will miss this year’s TT af­ter mas­sive crash at North West

Motorcycle News (UK) - - This Week - John Mcguin­ness By Stephen Dav­i­son ROADS RE­PORTER

‘I’ve al­ways wor­ried about the dan­gers... I’d like to fin­ish rac­ing in one piece’

John Mcguin­ness was se­ri­ously in­jured dur­ing prac­tice for last week’s North West 200 af­ter a hor­ri­fy­ing ac­ci­dent on Thurs­day. The 45-year-old TT le­gend crashed his 2017 Honda Rac­ing Fire­blade at Prim­rose cor­ner on the coast road sec­tion of the 8.9-mile North­ern Ir­ish cir­cuit dur­ing the fi­nal qual­i­fy­ing ses­sion for the Su­per­bike race on Thurs­day af­ter­noon.

The 23-times TT win­ner was thrown over a 10-foot high fence and landed on the golf course be­side the cir­cuit. He sus­tained a com­pound frac­ture to his right lower leg, four bro­ken ver­te­brae and three bro­ken ribs. Doc­tors from the MCUI Med­i­cal team were on the scene within a few min­utes of the in­ci­dent and Mcguin­ness was taken to the Royal Vic­to­ria Hos­pi­tal in Belfast by am­bu­lance.

“While in theatre on Thurs­day night it was not pos­si­ble to plate John’s leg as ini­tially hoped due to the ex­tent of the in­jury, and an ex­ter­nal fix­a­tor will be fit­ted,” a Honda state­ment said, con­tin­u­ing: “In ad­di­tion, John will wear a cast for up to six weeks in treat­ment for the ver­te­brae.”

Honda have con­firmed that Mcguin­ness in­formed the team the power did not shut off as he ap­proached the 100mph-plus cor­ner, and as a re­sult the squad are per­form­ing “a de­tailed anal­y­sis of the bike and ECU data.”

With the in­ves­ti­ga­tion on­go­ing, Honda with­drew their Su­per­bike and Superstock ma­chines from the NW200 last Fri­day evening (see p6), leav­ing Mcguin­ness’ team-mate, Guy Martin to race Wil­son Craig’s CBR600RR in Satur­day’s Su­per­sport race.

Whether the Honda team take sim­i­lar ac­tion and with­draw from the TT, which be­gins on May 27, re­mains to be seen – but the one cer­tainty is that Mcguin­ness will not be com­pet­ing on the is­land this year.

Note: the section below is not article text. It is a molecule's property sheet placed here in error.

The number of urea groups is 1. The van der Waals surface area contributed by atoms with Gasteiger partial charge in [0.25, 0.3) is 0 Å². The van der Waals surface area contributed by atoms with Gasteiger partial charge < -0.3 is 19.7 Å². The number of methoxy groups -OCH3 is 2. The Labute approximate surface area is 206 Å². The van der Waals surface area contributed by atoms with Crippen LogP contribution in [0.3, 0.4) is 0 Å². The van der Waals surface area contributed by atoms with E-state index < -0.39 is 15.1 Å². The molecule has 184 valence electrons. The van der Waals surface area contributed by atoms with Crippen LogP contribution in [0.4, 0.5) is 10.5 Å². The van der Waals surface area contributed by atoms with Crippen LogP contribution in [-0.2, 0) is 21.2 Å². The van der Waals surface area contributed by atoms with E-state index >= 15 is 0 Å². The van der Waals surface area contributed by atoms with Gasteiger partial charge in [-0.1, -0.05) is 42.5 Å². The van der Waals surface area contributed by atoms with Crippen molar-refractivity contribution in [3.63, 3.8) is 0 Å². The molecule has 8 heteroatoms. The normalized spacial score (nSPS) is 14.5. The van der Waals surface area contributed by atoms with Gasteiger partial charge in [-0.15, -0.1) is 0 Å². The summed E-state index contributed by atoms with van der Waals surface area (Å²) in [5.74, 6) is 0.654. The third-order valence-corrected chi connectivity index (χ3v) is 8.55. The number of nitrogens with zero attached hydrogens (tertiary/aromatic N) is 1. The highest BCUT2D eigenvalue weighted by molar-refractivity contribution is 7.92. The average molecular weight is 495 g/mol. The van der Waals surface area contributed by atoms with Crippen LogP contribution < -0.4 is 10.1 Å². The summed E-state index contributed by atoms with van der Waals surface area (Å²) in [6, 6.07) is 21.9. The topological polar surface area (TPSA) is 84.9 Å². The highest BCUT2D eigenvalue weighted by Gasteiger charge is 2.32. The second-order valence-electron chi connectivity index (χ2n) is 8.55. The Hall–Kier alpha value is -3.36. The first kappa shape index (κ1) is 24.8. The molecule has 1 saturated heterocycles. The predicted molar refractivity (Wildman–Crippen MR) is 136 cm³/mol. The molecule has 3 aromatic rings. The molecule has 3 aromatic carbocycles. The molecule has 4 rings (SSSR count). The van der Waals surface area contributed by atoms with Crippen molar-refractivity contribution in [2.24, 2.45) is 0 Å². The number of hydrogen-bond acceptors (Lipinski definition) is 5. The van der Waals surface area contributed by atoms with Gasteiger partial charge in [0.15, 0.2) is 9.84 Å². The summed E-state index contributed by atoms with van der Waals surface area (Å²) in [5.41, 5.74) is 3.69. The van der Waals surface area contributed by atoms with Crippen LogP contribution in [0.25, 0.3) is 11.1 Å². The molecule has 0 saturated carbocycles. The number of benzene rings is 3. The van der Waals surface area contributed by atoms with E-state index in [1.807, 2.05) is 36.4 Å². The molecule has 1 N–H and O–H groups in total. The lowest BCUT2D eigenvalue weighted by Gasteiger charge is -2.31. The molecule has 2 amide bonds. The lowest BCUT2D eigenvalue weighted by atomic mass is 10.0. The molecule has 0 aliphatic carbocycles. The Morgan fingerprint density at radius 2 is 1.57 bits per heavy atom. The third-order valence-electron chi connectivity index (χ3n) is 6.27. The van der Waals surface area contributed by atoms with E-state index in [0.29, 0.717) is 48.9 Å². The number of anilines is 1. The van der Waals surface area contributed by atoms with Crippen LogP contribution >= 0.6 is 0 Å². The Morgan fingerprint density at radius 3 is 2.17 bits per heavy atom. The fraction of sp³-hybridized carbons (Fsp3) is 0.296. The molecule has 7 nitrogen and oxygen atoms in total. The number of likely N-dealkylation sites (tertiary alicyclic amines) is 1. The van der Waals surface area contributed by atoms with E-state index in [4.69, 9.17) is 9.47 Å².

Un­re­alised po­ten­tial

2017 was a year that be­gan with so much promise for Mcguin­ness. It had been hoped the ar­rival of the new and long-awaited Fire­blade, and the sur­prise ad­di­tion to the Honda Rac­ing squad of Guy Martin, would pro­vide a boost for the Louth-based squad af­ter a dis­mal 2016.

Mcguin­ness had reached the limit of the old Blade when he set a new TT lap record of 132.701mph in the 2015 Se­nior race. The age­ing ma­chine was no match for the BMW S1000RRS rid­den Michael Dun­lop and Ian Hutchin­son, who lapped at over 133mph last June.

Mcguin­ness was hold­ing out hope that the new Fire­blade, with its ex­tra power and state-of-the-art elec­tronic aids, would help him to close the gap. In­stead the team have found it dif­fi­cult to make the bike work with Honda’s race kit ig­ni­tion sys­tem and both Mcguin­ness and Martin have


strug­gled to find a set-up they’re happy with on the new ma­chine.

“I am strug­gling to find con­nec­tiv­ity be­tween me, the bike and the tyres. I’m not rac­ing yet, I am just rid­ing round,” said Martin af­ter the re­cent Cook­stown 100.

Don’t write me off

Look­ing for­ward with his trade­mark op­ti­mism, Mcguin­ness said he was in­tent on mak­ing a strong chal­lenge at this year’s TT against the young guns, while ac­knowl­edg­ing the view held by some that his best days are be­hind him.

“I un­der­stand how a lot of peo­ple see things, and I wouldn’t dis­agree with them, but Joey was writ­ten off and he came back and won three in a week,” said the 45-year-old as he pre­pared his hel­mets and vi­sors for the day ahead. “It’s a long old race and they are all beat­able, but if I get beat I will take it on the chin.”

He was full of praise for all the work the Honda team have been do­ing with the new Fire­blade and said he wasn’t pan­ick­ing about it’s per­for­mance. Pulling on his leathers for the start of the fate­ful prac­tice ses­sion he talked about pre-race nerves.

“I’ve al­ways wor­ried about the dan­gers. It hasn’t got any­thing to do with get­ting older, it is al­ways there.” He men­tioned a tra­di­tion at the North West 200 rider’s brief­ing: “They of­fer you a Bi­ble and you al­ways take it be­cause you think if you don’t, some­thing bad will hap­pen.”

As he was about to leave, he turned and made a dec­la­ra­tion that is typ­i­cal of his ap­proach to life and to rac­ing: “I’m still John Mcguin­ness, still 21 in my head, still driven, still fo­cused, still go­ing al­right,” he smiled.

“I’d like to fin­ish rac­ing in one piece with a big smile on my face. The ic­ing on the cake would be to win one more Se­nior TT be­cause noone has ever won more than seven.”

It is that re­solve the More­cambe man will now have to call on as he be­gins the bat­tle back from the se­ri­ous in­juries he sus­tained just an hour later.

Mcguin­ness launched off the kerb, cleared the fence and landed on the golf course

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